Geddis was one of the detectives who investigated the incident on February 15, 2008, involving Diaz and Richard. Geddis took medical retirement in 2011. Geddis said in the affidavit, “I was aware of several circumstances that suggest the investigation was a cover up.” Attorney, Larry Wall, who filed the affidavit said, “I was shocked and surprised by the by the revelations of Mark Geddis, but have no commit other than that.” Geddis said he felt a lot of basic information was missing or withheld from the criminal investigation. One of the issues was that Diaz had been reviewed for excessive force in the past. He was also allowed to shower and change clothes after the beating. Diaz was not given a polygraph, which, Geddis felt would have been helpful.
A Federal Judge said the evidence showed that Edgar Richard Jr. should have been hospitalized before he received the beating, on Feb. 15, 2008 by Manuel Diaz. At the time of the beating Richard had been in and out of state hospitals. Richards would throw his tray, clog the toilet and refuse his medications. The day of the beating he danced around a pile of toilet paper and urinated under his cell door.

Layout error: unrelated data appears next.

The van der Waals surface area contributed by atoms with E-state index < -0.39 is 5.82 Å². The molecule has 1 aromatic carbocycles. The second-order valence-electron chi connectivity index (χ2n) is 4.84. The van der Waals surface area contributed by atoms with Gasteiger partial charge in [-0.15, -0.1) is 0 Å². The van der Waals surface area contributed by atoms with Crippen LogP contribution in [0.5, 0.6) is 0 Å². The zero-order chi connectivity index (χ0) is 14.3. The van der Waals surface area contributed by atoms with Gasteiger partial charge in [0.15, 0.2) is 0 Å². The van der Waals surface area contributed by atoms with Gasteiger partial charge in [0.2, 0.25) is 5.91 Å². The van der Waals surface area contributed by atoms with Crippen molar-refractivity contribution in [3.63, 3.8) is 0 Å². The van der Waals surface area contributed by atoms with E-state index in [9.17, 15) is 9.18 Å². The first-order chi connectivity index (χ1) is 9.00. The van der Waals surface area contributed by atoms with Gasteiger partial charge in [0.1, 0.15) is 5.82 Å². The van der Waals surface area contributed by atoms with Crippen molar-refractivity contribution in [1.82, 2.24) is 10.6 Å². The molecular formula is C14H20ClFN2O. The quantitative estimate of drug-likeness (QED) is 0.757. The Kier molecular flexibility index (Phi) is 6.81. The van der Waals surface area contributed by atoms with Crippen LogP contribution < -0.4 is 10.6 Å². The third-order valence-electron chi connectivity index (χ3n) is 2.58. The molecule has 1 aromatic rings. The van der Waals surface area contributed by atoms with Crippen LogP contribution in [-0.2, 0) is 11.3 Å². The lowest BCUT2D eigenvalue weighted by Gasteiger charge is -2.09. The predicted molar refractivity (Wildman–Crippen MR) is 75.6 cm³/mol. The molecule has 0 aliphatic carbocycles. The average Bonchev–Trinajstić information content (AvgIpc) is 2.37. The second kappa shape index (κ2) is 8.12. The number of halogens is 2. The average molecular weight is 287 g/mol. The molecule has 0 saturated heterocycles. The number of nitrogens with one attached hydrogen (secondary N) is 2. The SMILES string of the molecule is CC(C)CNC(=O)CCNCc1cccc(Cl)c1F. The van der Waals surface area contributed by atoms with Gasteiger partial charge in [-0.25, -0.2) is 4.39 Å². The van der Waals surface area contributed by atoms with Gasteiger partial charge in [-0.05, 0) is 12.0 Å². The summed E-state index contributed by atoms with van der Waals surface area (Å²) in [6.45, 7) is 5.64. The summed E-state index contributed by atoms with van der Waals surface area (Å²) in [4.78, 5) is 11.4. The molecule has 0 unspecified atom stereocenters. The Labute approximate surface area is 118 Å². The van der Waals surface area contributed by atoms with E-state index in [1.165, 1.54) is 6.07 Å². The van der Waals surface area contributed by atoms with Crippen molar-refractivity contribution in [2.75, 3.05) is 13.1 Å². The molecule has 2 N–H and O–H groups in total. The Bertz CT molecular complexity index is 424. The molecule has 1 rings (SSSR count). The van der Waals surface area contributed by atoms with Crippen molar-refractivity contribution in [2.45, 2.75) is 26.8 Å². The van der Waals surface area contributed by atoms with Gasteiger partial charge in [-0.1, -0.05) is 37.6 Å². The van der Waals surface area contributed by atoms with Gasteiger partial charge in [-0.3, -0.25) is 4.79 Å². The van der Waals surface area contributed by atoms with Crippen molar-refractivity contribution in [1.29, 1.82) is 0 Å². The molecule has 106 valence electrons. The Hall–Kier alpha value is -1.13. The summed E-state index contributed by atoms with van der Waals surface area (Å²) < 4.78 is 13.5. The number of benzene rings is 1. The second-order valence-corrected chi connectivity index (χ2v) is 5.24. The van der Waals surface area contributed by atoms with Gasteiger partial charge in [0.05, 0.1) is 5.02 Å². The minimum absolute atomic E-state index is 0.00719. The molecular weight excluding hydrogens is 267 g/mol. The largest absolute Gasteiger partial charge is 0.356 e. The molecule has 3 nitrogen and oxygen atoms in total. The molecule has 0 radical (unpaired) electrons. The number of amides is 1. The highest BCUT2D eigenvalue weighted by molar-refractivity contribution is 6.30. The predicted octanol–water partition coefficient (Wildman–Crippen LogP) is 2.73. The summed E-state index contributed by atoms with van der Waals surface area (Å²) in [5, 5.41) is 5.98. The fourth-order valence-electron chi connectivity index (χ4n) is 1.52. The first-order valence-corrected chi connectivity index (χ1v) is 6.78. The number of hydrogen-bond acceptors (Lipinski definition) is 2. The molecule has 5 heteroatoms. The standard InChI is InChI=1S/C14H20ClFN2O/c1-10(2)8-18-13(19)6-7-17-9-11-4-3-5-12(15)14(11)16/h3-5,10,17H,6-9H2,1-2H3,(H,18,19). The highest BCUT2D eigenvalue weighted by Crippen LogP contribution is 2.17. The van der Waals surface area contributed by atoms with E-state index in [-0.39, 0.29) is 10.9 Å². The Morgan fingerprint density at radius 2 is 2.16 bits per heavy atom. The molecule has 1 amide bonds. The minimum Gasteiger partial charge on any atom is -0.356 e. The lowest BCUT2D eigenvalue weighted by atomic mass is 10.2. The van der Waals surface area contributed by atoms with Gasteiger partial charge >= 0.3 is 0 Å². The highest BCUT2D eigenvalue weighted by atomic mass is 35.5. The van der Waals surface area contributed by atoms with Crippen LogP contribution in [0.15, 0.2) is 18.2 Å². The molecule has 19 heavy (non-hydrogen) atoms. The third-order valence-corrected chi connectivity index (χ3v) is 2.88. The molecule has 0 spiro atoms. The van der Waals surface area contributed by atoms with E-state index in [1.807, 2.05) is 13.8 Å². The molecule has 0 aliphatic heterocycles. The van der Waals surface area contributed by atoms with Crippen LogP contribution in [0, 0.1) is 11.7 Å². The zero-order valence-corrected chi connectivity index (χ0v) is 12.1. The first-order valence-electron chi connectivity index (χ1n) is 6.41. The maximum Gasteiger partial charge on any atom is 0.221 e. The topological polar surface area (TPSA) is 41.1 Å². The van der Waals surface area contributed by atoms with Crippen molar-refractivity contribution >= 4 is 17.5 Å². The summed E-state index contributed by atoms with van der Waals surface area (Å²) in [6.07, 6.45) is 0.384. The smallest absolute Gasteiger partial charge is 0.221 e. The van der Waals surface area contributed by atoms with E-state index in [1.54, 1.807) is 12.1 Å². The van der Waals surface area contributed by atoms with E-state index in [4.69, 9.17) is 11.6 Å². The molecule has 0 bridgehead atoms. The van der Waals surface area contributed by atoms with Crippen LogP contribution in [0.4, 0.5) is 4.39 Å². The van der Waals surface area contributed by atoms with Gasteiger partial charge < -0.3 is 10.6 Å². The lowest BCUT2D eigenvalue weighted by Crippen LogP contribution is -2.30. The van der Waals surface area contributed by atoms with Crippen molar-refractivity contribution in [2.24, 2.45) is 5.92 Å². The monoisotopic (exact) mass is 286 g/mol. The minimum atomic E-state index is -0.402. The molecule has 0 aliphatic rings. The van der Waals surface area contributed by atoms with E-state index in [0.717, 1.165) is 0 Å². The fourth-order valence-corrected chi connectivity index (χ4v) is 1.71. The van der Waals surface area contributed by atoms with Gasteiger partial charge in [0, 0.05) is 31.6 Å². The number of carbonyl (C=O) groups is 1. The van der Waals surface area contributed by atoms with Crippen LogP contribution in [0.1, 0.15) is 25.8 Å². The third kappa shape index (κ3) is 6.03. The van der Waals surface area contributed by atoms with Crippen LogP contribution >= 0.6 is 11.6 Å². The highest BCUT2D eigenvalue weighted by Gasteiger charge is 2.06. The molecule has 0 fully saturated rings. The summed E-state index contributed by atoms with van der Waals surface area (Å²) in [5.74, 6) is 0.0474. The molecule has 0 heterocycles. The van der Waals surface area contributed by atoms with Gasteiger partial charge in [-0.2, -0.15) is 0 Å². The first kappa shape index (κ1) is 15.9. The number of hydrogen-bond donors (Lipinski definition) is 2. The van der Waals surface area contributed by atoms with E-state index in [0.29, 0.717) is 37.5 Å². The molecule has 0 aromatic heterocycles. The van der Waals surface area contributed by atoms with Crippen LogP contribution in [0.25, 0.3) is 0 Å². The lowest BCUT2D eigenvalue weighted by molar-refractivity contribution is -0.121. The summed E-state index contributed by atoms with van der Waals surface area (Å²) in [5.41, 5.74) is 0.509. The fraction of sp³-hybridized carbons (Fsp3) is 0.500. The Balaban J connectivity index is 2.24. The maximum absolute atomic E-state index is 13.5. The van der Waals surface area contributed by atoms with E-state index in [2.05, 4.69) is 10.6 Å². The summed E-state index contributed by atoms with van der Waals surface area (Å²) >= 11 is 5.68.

The psychiatrist, Paul Murphy, did not tell officials that he felt that Richard needed to be hospitalized. Judge Monti Beloit said as a result Richard suffered needless pain and serious psychological harm. Murphy admitted in Dec. of 2007 that Richard needed to be hospitalized for his psychotic condition, but failed to notify anyone. What this means in legal terms, the judge said, is that a jury could be left to decide if Murphy showed “deliberate interference.”